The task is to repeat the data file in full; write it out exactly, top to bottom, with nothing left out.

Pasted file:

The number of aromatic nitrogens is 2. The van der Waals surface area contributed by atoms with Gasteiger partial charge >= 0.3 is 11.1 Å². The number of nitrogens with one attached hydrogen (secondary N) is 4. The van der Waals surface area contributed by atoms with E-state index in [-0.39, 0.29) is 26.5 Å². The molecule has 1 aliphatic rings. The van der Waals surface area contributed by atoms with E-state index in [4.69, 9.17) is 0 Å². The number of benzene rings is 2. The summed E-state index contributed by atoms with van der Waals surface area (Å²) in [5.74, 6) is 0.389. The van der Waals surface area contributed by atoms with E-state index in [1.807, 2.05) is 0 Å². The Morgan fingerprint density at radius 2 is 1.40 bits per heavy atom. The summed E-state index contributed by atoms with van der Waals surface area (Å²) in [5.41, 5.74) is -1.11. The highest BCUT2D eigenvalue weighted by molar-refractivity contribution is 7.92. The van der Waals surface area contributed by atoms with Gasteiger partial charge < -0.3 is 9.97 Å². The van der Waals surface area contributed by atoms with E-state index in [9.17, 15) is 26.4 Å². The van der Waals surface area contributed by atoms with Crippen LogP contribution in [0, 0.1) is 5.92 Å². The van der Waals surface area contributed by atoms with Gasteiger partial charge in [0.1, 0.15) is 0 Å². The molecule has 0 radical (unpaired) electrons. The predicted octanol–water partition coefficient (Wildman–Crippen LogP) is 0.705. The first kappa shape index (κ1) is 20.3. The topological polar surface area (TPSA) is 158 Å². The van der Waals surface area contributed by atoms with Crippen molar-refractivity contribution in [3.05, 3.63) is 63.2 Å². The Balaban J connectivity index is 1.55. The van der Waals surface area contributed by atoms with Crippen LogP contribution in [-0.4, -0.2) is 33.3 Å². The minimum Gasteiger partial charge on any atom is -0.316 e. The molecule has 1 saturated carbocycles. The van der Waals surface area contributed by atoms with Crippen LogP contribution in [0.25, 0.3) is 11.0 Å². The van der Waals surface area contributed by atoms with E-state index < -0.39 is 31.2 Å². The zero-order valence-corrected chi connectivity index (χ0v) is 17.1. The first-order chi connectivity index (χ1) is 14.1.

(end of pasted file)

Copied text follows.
The number of aromatic nitrogens is 2. The van der Waals surface area contributed by atoms with Gasteiger partial charge >= 0.3 is 11.1 Å². The number of nitrogens with one attached hydrogen (secondary N) is 4. The van der Waals surface area contributed by atoms with E-state index in [-0.39, 0.29) is 26.5 Å². The molecule has 1 aliphatic rings. The van der Waals surface area contributed by atoms with E-state index in [4.69, 9.17) is 0 Å². The number of benzene rings is 2. The summed E-state index contributed by atoms with van der Waals surface area (Å²) in [5.74, 6) is 0.389. The van der Waals surface area contributed by atoms with E-state index in [1.807, 2.05) is 0 Å². The Morgan fingerprint density at radius 2 is 1.40 bits per heavy atom. The summed E-state index contributed by atoms with van der Waals surface area (Å²) in [5.41, 5.74) is -1.11. The highest BCUT2D eigenvalue weighted by molar-refractivity contribution is 7.92. The van der Waals surface area contributed by atoms with Gasteiger partial charge < -0.3 is 9.97 Å². The van der Waals surface area contributed by atoms with E-state index in [9.17, 15) is 26.4 Å². The van der Waals surface area contributed by atoms with Crippen LogP contribution in [0, 0.1) is 5.92 Å². The van der Waals surface area contributed by atoms with Gasteiger partial charge in [0.1, 0.15) is 0 Å². The molecule has 0 radical (unpaired) electrons. The predicted octanol–water partition coefficient (Wildman–Crippen LogP) is 0.705. The first kappa shape index (κ1) is 20.3. The topological polar surface area (TPSA) is 158 Å². The van der Waals surface area contributed by atoms with Crippen molar-refractivity contribution in [3.05, 3.63) is 63.2 Å². The Balaban J connectivity index is 1.55. The van der Waals surface area contributed by atoms with Crippen LogP contribution in [-0.4, -0.2) is 33.3 Å². The minimum Gasteiger partial charge on any atom is -0.316 e. The molecule has 1 saturated carbocycles. The van der Waals surface area contributed by atoms with Crippen LogP contribution in [0.25, 0.3) is 11.0 Å². The van der Waals surface area contributed by atoms with E-state index < -0.39 is 31.2 Å². The zero-order valence-corrected chi connectivity index (χ0v) is 17.1. The first-order chi connectivity index (χ1) is 14.1.